Within just three months, I had reached the all-important 1,000 Twitter followers – and now have more than 1,700! Social media has made it possible to turn a blog – once seen as a hobby - into a commercial product which can earn money. For a journalist who started their career 18 years ago when the only way to make contacts was to pound the streets, social media has changed the whole way I work.”
LIZ NICE, 43, Bury St Edmunds ‘Facebook is the scourge of modern life’
It took me a while to get into Facebook. Now, however, I have 221 friends and a day never goes by when I don’t check what they’re up to. Some of them are people I haven’t seen in years. Some, I will never see again. And there are at least two people who I must confess are on there out of social embarrassment – I feel I should remember who they are. But I don’t.
Nonetheless, the quest for my movements to be ‘liked’ by these people continues. If I get fewer than 20 likes for a lovely photo of my children – well, it’s an insult, isn’t it? And no day would be complete without the opportunity to observe who is bragging about their happy marriage (aka clearly about to divorce.) I heard about someone who actually posted the end of their marriage once. Luckily, however, they got at least 25 ‘sorry to hear that’ comments so I’m sure they’re completely over it by now.
Seriously, though, what are we DOING wasting our lives on this thing? Most nights, after the children go to bed, my other half and I sit together on the sofa, scrolling. We rarely speak. If we do, we are only half listening, slightly irritated to be interrupted mid-scroll.
Someone once said to me that Facebook is ‘Hello Magazine for people no one gives a stuff about’. And woe betide you if you ever admit to a less than glossy life: my only slightly sad post in six years led to someone posting that I ought to ‘pull myself together.’ Cheers! I would have unfriended her but I didn’t want to reduce my friend quota, obviously. Although perhaps writing this will have the same effect…
MATTHEW SYMINGTON, 25, Ipswich. “It’s all a lie”
At university I had a formula: the more photos of a night out that appeared on Facebook, the worse that night had been.
Think about it. Why would it occur to people who were in the throes of a great party, fully engaged in the easy flow of conversation and lively shenanigans, to stop everything and corral their friend group into a forced picture not once, but dozens of times? How can you sustain a good atmosphere this way? You can’t.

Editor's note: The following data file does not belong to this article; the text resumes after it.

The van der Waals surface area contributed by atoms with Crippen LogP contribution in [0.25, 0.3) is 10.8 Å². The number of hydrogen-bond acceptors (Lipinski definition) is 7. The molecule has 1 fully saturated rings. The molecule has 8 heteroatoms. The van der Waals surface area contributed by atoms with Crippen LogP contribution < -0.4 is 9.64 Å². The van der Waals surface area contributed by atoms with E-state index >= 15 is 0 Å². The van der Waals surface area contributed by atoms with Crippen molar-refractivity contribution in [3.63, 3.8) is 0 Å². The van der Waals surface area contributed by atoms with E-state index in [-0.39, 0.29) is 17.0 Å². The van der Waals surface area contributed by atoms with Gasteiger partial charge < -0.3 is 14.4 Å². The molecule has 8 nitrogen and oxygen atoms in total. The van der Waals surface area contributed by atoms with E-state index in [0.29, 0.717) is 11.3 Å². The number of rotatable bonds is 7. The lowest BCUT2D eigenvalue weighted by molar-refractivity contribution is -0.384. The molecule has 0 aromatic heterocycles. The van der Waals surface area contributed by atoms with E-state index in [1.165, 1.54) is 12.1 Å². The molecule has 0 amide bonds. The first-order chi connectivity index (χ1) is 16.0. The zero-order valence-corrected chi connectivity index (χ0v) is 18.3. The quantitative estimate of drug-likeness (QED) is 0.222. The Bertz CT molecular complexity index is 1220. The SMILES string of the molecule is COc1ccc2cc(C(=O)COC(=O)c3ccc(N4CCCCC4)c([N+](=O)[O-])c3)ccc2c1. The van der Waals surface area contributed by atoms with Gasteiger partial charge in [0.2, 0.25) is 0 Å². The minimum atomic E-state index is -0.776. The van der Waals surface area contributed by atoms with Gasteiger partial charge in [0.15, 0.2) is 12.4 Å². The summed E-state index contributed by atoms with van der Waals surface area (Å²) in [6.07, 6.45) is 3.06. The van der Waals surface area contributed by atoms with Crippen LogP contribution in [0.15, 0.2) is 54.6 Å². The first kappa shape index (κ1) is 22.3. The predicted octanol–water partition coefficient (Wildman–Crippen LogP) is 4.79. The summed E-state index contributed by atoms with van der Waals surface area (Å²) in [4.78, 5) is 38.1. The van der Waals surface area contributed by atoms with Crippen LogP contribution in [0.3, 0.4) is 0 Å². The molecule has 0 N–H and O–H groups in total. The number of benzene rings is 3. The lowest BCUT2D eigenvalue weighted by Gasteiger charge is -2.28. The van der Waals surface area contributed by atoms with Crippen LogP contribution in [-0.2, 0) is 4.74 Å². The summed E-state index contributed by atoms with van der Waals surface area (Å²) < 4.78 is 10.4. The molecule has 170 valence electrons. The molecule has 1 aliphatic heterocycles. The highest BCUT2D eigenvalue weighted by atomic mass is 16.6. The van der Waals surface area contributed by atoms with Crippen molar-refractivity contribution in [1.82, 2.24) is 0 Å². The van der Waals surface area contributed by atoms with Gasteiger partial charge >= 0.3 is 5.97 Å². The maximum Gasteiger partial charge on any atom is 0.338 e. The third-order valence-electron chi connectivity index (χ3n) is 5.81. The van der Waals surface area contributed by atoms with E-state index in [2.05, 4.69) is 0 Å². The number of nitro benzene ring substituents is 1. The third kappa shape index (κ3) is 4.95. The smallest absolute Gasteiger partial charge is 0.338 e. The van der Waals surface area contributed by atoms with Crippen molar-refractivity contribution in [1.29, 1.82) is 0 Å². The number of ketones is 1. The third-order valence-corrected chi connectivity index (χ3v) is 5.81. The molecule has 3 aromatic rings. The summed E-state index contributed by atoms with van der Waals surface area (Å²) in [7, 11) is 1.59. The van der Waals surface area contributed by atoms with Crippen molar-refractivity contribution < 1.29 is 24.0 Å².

Look behind those vacant smiles, and you’ll see a night of stilted conversation, awkward dance moves, premature yawns and a weary trudge home.
This generally won’t bother the people involved though, most of whom will be skilled at persuading themselves that they’ve had a good time when they haven’t, and who in any case find it more important that others think they’re having a good time.
And that’s the crux of it: Facebook isn’t about sociability, it’s about image management.
Really having a good time means letting your hair down, living in the moment and forgetting, however temporarily, about the future and your responsibilities.
Facebook ensures that those barriers which exist between people in the cold light of day remain in place even when they should be relaxed, carefree, even careless.
A bright blue flash from the direction of your friend while out at a club reminds you that tomorrow morning does exist, and you have a responsibility to look presentable.
By way of comparison, have a look at those grainy old photographs of your parents at a party, when one photograph per night was enough. Get a sense of the lubricated atmosphere and witness the irrepressible smiles, before everybody became a papparazzo.
JESSICA GALLAGHER, 37 Ipswich, “It’s a lifeline for mothers”
Back in the days of yore I couldn’t understand what Facebook was all about - why on earth would people want to post on a “wall” about what they were doing day in day out? And what in God’s name is a “wall” anyway?
But now I am a convert, an addict, one may say. For the inherently nosy person, such as myself, it is now an essential part of life. I am able to poke my beak into the lives of both my best friends down the road or across the world and also people I haven’t seen for 30 years without even having to pick up the phone and spend a few minutes talking to them.
I get to share the lives of so many people I normally would have lost touch with because life is just too busy sometimes - well when I say “share” I mean I get to hear about the lives they want me to believe they are living.
It’s also great for organising a night out without having to phone ten different people.
However, most importantly to me, in the first few months of motherhood, which are so isolating and frightening, it became a lifeline. I could live life vicariously through my friends and know that life was still going on around me. Turns out it wasn’t an awful lot...they were all sitting at home on Facebook too.
MATT GAW, 32, Bury, “It’s about loneliness”
I can’t help but feel there is something dismally depressing about Facebook. Its endless bon mots, the ‘Keep Calm and Carry On’ variants featuring kittens and more LOLs, LMAOs, YOLOs than you can throw a fistful of emoticons at. Added into that heady mix comes those old school ‘friends’ I would happily dive into a shop/throw yourself in front of a bus to avoid, should I ever happen to see them outside of the cosy thumbs-up world of the social network.
You see, however much I use Facebook – nosing at photos and ‘liking’ statuses with a God-like click that bestows happiness on the lucky recipient – there is always, somewhere in the back of my mind, the thought that this is the loneliest thing a human can do. This isn’t a social network, but a congregation of individuals firing off their thoughts into the ether, hoping that someone, somewhere, will reply and authenticate their existence. Even the term ‘status update’ sounds distinctly non human, the kind of thing a lonely satellite would beep out as it sails past stars looking for life in an empty universe.
Of course, technology has performed wonders in shrinking our planet and making people and places easier to access, but there are limits to what it can do when it comes to fostering genuine human engagement and social activity. Yes, social media can reconnect us to people or remind us to (God-forbid) see them, but we should never fool ourselves that the use of Facebook is a social act in itself.